28 March 2010

Anna Sanders McBrayer & The Missing Tombstone

Compiled by Teresa Martin Klaiber 2010

Yes for the moment Anna Sanders McBrayer's tombstone is classified as missing. It proves the extreme importance and value of all those volunteer hours to document row by row readings of cemeteries and the power of the photograph.

In the late 1960's I was utilizing polaroid film. It was in the early years of my genealogical quests and I did not date the photograph. But we estimate that it was taken between 1968 - 1974. I clearly remember standing in Sexton Cemetery on Pigeon Roost, Boyd County, Kentucky when I took the picture of the stone. We commented that someday it would be nice to repair the stone as it lay on the ground. We were visiting from out of state and time ticked on.

In the mid 1970's the Kentucky Historical Society organized a state wide cemetery reading project. Evelyn Scyphers Jackson spear headed the project in Boyd County, Kentucky. She and her volunteers did a row by row reading of cemeteries in Boyd County, Kentucky. Her field notes for Sexton Cemetery are dated 1976 with updates dated 1977. Anna Sanders McBrayer's tombstone appears on the list. Thus the tombstone was still in the cemetery in 1976.

Working in the genealogy department of the Boyd County Library, in 1999, I created a master cemetery database with the goal to put it on line to assist patrons. With the wonderful help of Michael Fleming and Carol Lovitt we entered all of the recorded cemetery data from the 1970's project. That alone was a daunting task. Anna Sanders McBrayer's entry from the 1977 reading is in the database.

In 2004, as part of the Boyd County Fiscal Court Cemetery Board, we were facing another daunting and now ongoing task. With the advent of digital photography I was able to start photographing each and every stone in cemeteries without the cost of film development. One of the first cemeteries to be digitized was Sexton Cemetery. You now can access the Master database online at the Boyd County Library or visit the library to view any of the digitized cemeteries at the computer stations located in the genealogy department.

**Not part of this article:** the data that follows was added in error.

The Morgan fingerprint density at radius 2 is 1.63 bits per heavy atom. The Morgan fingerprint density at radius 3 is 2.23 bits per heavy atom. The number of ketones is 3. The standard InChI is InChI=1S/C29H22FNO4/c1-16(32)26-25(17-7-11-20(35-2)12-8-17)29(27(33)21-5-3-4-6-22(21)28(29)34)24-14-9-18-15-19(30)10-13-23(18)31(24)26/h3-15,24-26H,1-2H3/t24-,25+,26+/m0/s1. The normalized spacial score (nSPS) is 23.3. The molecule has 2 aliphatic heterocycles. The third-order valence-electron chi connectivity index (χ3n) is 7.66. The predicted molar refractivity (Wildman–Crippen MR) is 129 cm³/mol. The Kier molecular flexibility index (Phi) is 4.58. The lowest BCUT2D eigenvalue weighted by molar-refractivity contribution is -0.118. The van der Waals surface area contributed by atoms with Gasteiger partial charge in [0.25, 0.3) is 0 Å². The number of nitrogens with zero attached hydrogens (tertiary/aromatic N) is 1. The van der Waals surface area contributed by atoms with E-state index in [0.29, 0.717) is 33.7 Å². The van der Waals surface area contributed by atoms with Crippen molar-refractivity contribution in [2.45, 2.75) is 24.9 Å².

While I explained to anyone that listened the importance of updating the cemetery database including new burials, I also pointed out the importance of the new project because of damaged or lost stones. Never did I dream that the lost tombstone would involve my children's 3rd great grandmother.

With recent new genealogical discoveries about the McBrayer family, I turned to the digitized 2004 Sexton Cemetery photographs to provide a descendant a copy. Anna is not there! Thus between 1977 and 2004 something may have happened to the stone. My team methodically shot each stone in the cemetery but mistakes do happen. The cemetery lays on a point surrounded by woods. It is maintained by boys incarcerated at the Hack Estep Home each summer. Thus the stone may have been moved or because it was broken grass and time could have embedded it. It is time to pay the cemetery another visit, taking along a probe, BarPak and base frame. I am optimistic that we will find the stone.

Anna aka Anne and Annie in records was born 6 March 1807 in Kentucky. She was the daughter of Jacob and Sarah Sanders. Anna married James R. McBrayer 7 July 1823 in Floyd County, Kentucky. Sometime between 1839 and 1842 they settled in Lawrence County, Kentucky. In 1844 they purchased land from William C. Carter on what is known as Four Mile. The deed is filed in Carter County, Kentucky. The land is now part of Boyd County, Kentucky.

The McBrayer's had at least 10 children. Three of her sons served in the Civil War. William Parks McBrayer was with Company G, 45th Mounted Infantry and Solomon served in Company D of the 39th Kentucky Infantry along with brother Lewis Parker McBrayer. In August 1863 her husband, James R. McBrayer signed the Oath of Allegiance stating that he would support the constitution of the United States and the constitution of Kentucky and would not give aid to the Rebellion or against the government.